•  Th. Bruns, A. Link and A. Täubner (2012). The influence of different vibration exciter systems on high frequency primary calibration of single-ended accelerometers: II. Metrologia 49, 27-31.

  • S. Eichstädt, C. Elster, T. J. Esward and J. P. Hessling (2010). Deconvolution filters for the analysis of dynamic measurement processes: a tutorial. Metrologia 47, 522-533.

  • S. Eichstädt, A. Link and C. Elster (2010). Dynamic Uncertainty for Compensated Second-Order Systems. Sensors 2010, 10, 7621-7631. [download pdf (450 KB)]
  • S. Eichstädt, A. Link, T. Bruns and C.Elster (2010). On-line dynamic error compensation of accelerometers by uncertainty-optimal filtering. Measurement 43,  708-713 .
  • C. Elster and A. Link (2009). Analysis of dynamic measurements: compensation of dynamic error and evaluation of uncertainty , in "Advanced Mathematical & Computational Tools in Metrology VIII" , Series on Advances in Mathematics for Applied Sciences vol. 78, eds. F. Pavese, M. Bär, J.M. Limares, C. Perruchet, N.F. Zhang, 80-89, World Scientific New Jersey.
  • G. Wübbeler, A. Link, T. Bruns and C. Elster (2009). Impact of correlation in the measured frequency response on the results of a dynamic calibration , in "Advanced Mathematical & Computational Tools in Metrology VIII" , Series on Advances in Mathematics for Applied Sciences vol. 78, eds. F. Pavese, M. Bär, J.M. Limares, C. Perruchet, N.F. Zhang, 369-374, World Scientific New Jersey.
  • A. Link and C. Elster (2009). Uncertainty evaluation for IIR (infinite impulse response) filtering using a state-space approach. Meas. Sci. Technol. 20, 055104 (5pp).
  • C. Elster and A. Link (2008). Uncertainty evaluation for dynamic measurements modelled by a linear time-invariant system. Metrologia 45, 464-473.
  • C. Elster, A. Link and T. Bruns  (2007). Analysis of dynamic measurements and determination of time-dependent measurement uncertainty using a second-order model. Meas. Sci. Technol. 18, 3682-3687.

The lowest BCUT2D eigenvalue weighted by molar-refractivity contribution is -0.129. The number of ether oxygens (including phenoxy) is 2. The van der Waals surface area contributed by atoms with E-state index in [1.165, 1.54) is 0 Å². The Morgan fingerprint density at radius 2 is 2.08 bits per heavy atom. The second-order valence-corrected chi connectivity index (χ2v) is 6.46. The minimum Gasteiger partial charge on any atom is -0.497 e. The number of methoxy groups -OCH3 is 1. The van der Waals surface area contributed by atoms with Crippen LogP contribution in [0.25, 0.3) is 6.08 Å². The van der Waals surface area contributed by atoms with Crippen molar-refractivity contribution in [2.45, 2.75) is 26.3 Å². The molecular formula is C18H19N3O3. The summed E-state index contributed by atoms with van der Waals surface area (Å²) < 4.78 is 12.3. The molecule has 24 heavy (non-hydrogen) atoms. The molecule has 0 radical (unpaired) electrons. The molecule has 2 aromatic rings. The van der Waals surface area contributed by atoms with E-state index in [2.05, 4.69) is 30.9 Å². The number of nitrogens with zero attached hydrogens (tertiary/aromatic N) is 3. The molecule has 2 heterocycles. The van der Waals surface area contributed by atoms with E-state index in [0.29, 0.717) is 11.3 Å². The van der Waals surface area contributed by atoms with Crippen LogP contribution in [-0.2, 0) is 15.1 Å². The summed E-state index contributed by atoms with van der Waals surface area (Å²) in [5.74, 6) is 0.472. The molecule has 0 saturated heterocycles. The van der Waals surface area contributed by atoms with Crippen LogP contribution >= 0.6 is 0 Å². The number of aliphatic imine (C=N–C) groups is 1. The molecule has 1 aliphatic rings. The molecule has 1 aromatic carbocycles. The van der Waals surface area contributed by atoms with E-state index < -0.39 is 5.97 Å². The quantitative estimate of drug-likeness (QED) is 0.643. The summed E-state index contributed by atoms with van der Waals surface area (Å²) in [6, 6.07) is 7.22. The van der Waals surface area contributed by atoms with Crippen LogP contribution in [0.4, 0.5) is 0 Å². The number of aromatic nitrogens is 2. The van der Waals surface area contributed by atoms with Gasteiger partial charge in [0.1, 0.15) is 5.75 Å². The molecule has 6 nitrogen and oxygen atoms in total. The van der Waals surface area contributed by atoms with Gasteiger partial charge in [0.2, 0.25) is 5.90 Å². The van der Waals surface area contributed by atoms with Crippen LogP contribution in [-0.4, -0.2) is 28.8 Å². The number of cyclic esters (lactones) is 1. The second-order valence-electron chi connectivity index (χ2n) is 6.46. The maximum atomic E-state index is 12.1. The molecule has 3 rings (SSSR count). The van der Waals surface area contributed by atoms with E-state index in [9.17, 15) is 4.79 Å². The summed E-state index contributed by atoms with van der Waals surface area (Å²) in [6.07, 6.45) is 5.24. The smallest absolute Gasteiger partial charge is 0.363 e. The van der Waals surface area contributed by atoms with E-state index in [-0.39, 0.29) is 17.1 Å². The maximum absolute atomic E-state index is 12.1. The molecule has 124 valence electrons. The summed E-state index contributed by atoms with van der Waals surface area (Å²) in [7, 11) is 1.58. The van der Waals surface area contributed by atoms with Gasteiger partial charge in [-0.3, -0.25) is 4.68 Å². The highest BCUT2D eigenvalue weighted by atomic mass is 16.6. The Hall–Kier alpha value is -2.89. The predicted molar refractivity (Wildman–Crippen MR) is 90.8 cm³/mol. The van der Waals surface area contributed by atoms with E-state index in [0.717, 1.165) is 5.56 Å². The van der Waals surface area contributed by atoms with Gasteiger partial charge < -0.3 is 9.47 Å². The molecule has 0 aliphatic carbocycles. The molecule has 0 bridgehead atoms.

• A. Link, A. Täubner, W. Wabinski, T. Bruns and C. Elster (2007). Modelling accelerometers for transient signals using calibration measurements upon sinusoidal excitation. Measurement 40,  928-935 .
  • A. Link, M. Kobusch, T. Bruns and C. Elster (2006). Modellierung von Kraft- und Beschleunigungsaufnehmern für die Stoßkalibrierung. Tech. Mess. 73, 675-683.
  • A. Link, A. Täubner, W. Wabinski, T. Bruns and C. Elster (2006). Calibration of accelerometers: determination of amplitude and phase response upon shock excitation. Meas. Sci. Technol. 17, 1888-1894.
  • A. Link, W. Wabinski and H.-J. von Martens (2005). Identifikation von Beschleunigungsaufnehmern mit hochintensiven Stößen. Tech. Mess. 72, 153-160.
  • A. Link and H.-J. von Martens (2004). Accelerometer identification using shock excitation. Measurement 35, 191-199.
  • A. Link, W. Wabinski and H.-J. von Martens (2004). Accelerometer identification by high shock intensities using laser interferometry. Proc. SPIE 5503, 580-587.
  • A. Link and H.-J. von Martens (2000). Calibration of accelerometers by shock excitation and laser interferometry. Shock. Vib. 7, 101-112.
    • A. Link, W. Wabinski, A. Pohl and H.-J. von Martens (2000). Accelerometer identification using laser interferometry. Proc. SPIE 4072, 126-136.
    • J. Gerhardt and H.-J- Schlaak (2000). Zeitdiskrete Amplituden- und Nulllageregelung für sinusförmige Beschleunigungen bis 50 kHz. Tech. Mess. 6, 274-282.
    • H.-J. von Martens, A. Täubner, W. Wabinski, A. Link and H.-J. Schlaak (2000). Traceability of vibration and shock measurements by laser interferometry. Measurement 28, 3-20.

    To top




    Contact

    Physikalisch-Technische Bundesanstalt
    Working Group 8.42 Data Analysis and Measurement Uncertainty
    Abbestr. 2-12
    10587 Berlin
    Germany

    To top


    © Physikalisch-Technische Bundesanstalt, last update: 2014-09-22, Webmaster Abteilung 8 Seite drucken PrintviewPDF-Export PDF